Members of the Senate are rushing for the exits in the wake of the Internet’s unprecedented protest of the Protect IP Act (PIPA). At least 13 members of the upper chamber announced their opposition on Wednesday. In a particularly severe blow from Hollywood, at least five of the newly-opposed Senators were previously sponsors of the Protect IP Act.
The newly-opposed Senators are skewed strongly to the Republican side of the aisle. An Ars Technica survey of Senators’ positions on PIPA turned up only two Democrats, Ben Cardin (D-MD) and Jeff Merkley (D-OR), who announced their opposition on Wednesday. The other 11 Senators who announced their opposition on Wednesday were all Republicans. These 13 join a handful of others, including Jerry Moran (R-KS), Rand Paul (R-KY), Mark Warner (D-VA), and Ron Wyden (D-OR), who have already announced their opposition.
This is all thanks to Occupy Wall Street and people like you!
Spatial Situation has created two maps to show congressional support (and opposition) for H.R. 3261 (SOPA) and S. 968 (PIPA).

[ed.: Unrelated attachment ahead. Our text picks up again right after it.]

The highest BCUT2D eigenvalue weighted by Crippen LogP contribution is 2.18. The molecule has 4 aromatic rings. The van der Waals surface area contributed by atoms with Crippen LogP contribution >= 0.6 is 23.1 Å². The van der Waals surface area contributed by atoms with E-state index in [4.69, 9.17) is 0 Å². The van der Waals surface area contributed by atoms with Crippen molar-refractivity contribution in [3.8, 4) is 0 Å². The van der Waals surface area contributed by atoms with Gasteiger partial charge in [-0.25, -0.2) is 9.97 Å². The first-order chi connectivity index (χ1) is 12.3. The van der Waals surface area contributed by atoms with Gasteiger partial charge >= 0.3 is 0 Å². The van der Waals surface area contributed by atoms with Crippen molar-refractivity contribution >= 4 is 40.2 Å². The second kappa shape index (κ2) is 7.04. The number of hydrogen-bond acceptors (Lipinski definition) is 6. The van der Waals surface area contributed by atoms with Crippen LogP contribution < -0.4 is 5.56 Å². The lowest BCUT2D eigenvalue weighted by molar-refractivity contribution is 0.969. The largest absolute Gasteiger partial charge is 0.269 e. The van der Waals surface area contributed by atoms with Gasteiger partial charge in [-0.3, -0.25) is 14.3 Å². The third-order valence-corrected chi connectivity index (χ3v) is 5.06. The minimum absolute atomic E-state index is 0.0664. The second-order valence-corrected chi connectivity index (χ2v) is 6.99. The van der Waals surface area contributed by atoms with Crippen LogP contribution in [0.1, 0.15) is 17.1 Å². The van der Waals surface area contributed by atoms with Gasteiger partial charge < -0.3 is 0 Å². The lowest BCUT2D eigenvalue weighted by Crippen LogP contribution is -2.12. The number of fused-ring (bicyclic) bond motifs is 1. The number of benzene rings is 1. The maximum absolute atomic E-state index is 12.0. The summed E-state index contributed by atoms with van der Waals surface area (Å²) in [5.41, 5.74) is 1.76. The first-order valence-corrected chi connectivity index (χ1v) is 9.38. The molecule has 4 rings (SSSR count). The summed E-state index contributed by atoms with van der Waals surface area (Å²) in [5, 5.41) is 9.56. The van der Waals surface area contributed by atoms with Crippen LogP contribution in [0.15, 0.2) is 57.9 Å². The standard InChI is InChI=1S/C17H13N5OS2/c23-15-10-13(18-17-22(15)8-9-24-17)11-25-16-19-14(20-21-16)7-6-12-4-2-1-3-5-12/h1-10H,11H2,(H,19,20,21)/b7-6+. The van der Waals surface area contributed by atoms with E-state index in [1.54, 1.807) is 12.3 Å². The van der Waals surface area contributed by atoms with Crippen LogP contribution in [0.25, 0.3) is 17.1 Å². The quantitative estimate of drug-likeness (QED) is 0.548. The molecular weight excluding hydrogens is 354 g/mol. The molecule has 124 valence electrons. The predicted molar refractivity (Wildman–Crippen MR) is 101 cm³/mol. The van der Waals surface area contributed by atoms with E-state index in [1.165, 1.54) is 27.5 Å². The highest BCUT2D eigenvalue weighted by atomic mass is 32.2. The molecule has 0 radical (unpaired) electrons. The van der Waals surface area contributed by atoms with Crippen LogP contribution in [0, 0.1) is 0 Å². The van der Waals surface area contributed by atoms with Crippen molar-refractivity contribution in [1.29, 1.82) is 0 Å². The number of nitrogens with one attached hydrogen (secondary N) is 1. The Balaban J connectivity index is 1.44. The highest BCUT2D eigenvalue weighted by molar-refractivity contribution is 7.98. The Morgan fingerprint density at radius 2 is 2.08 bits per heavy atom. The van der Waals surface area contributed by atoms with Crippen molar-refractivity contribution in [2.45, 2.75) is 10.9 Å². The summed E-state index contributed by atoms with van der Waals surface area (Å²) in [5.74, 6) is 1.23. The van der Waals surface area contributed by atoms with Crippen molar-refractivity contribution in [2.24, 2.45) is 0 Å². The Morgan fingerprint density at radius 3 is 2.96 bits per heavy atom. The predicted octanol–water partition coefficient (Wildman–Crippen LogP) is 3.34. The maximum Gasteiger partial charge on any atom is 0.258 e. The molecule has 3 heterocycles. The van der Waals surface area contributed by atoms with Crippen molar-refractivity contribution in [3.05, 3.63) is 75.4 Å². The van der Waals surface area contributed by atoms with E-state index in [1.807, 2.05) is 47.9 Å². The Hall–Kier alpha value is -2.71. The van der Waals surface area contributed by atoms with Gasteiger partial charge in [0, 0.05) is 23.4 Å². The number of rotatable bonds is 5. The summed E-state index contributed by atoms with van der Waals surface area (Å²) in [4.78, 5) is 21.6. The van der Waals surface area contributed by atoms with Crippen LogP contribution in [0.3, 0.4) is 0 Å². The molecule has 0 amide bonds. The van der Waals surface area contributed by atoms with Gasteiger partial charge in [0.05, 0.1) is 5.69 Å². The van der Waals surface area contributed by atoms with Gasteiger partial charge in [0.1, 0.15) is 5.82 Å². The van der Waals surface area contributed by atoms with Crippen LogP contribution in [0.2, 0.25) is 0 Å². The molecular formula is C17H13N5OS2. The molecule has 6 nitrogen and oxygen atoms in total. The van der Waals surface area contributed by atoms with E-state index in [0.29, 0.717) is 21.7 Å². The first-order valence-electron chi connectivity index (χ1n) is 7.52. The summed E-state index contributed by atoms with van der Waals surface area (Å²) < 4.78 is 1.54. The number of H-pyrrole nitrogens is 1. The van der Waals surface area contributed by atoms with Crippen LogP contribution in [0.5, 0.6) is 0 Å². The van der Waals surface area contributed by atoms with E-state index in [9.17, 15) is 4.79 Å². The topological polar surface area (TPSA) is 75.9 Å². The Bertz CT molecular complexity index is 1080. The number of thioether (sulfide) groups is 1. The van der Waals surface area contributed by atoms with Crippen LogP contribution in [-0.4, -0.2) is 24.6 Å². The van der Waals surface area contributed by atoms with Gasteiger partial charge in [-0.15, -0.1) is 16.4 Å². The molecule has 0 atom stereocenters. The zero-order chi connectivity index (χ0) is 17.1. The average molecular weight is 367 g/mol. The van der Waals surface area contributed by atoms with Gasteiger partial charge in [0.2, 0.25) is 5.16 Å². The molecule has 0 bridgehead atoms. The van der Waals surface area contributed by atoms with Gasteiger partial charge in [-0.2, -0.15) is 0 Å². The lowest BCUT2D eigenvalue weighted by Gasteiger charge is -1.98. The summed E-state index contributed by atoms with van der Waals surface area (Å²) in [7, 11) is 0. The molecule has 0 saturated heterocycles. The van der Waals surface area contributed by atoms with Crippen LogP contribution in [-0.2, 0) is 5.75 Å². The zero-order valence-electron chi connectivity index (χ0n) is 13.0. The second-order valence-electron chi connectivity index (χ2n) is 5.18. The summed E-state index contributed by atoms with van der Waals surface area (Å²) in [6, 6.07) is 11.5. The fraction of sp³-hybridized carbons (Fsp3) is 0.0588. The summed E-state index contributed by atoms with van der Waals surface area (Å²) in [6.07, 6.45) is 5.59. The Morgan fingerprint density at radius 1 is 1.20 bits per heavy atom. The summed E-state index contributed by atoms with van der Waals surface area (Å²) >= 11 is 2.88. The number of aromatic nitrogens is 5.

The Map of Congressional Support for PIPA shows which senators are known to support and which senators oppose PIPA. The Map of Congressional Support for SOPA shows known congressional supporters and opponents of the Stop Online Piracy Act (SOPA).
Both maps also include a pop-up form to contact your congressman about the two acts. Occupy Wall Street encourages you to make a phone call or send an email today to your congressman.
Misguided efforts to combat online privacy have been threatening to stifle innovation, suppress free speech, and even, in some cases, undermine national security. As of yesterday, though, there’s a lot less to worry about.